I have written that Michiana, tucked as it is between Illinois and Michigan, and on the far northern edge of Indiana, can feel, at times, like a geographic outlier. Neither here, in the common way of states, nor there.
Sometimes this can be a good thing. We’re on Central Time, instead of Eastern, like the majority of Hoosiers. We get the evening news at 10 p.m. instead of 11; late-night shows, like Colbert and Kimmel, are over before midnight.
There is a downside. We are in Indiana, after all. This means we are subject to the whims and vagaries of what passes for the Hoosier state’s political culture. Since most Hoosiers either don’t care or are unaware their state is bounded in the north by a Great Lake, most of our history here has been one of political neglect. Under these circumstances, it can be tempting to pretend we live beyond the state capitol’s one-party reach.
This pretending is about to end. That’s because Todd Rokita was elected last November to be Indiana’s attorney general. In 2005, as secretary of state, Rokita made Indiana one of the first states to adopt a voter ID law. Yet many of my friends and neighbors are unfamiliar with Rokita’s record. That’s typical in Michiana, where we often have a greater familiarity with Chicago’s fractured politics than our own. But whether we know it or not, Rokita’s election represents real jeopardy for our part of the state.
Rokita has been a human wrecking ball when it comes to environmental regulations. As a Congressman, he co-sponsored legislation, the nonsensically titled “Superfund Common Sense Act,” to exclude manure from being defined as a hazardous substance — a major favor for factory farmers. Then he co-sponsored something called the “Sensible Environmental Protection Act,” prohibiting the EPA or state from sensibly requiring a permit for discharging pesticides into navigable waters.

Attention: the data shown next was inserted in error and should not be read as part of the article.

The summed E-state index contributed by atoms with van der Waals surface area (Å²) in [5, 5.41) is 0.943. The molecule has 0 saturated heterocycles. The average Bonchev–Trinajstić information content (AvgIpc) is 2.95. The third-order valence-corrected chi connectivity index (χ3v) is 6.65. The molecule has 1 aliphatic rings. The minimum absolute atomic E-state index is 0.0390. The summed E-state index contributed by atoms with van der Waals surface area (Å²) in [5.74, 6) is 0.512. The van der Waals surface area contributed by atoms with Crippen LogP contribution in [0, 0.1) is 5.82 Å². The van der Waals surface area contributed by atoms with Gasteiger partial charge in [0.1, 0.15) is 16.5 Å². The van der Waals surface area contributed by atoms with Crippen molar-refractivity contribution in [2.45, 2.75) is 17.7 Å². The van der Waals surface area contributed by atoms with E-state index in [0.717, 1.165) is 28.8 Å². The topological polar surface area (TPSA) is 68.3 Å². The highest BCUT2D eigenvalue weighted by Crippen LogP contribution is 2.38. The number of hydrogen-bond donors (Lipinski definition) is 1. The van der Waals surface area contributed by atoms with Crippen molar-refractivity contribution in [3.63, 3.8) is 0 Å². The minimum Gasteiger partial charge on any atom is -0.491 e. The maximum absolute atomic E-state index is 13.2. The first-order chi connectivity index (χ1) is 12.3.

Rokita signed on to the “Regulatory Certainty Act,” designed, most certainly, to prevent the EPA from protecting fisheries in Bristol Bay, Alaska. His name was also attached to a legislative reach-around called the “Waters of the U.S. Regulatory Overreach Protection Act,” prohibiting the EPA Administrator from “developing, finalizing, adopting, implementing, applying, administering, or enforcing the proposed Definition of ‘Waters of the United States’ Under the Clean Water Act…”
Rokita’s propensity for letting polluters off the hook is alarmingly relevant when it comes to conditions in Northwest Indiana. It was reported last week that inspectors from IDEM and the EPA have continued to find “permit and self-monitoring violations” at the Arcelor-Mittal steel mill in Burns Harbor. This plant, recently acquired by Cleveland-Cliffs Inc., has been repeatedly tagged and fined for “continuous” violations, including a toxic chemical spill that closed beaches and killed thousands of fish in 2019.
Yet little has been done to actually bring the plant and its managers to heel. According to the Indiana Environmental Reporter, the new owner, Cleveland-Cliffs, has not responded to requests to address what actions it plans to take to remedy its plant’s on-going violations.
Maybe that’s because they know with Todd Rokita serving as Indiana’s AG, doing nothing is the most sensible thing to do.
#ToddRokita; #IDEM; #EPA; #Arcelor-Mittal; #Cleveland-CliffsInc; #Michiana; #DavidHoppe
David Hoppe’s latest book, Midcentury Boy, is available from Amazon Books.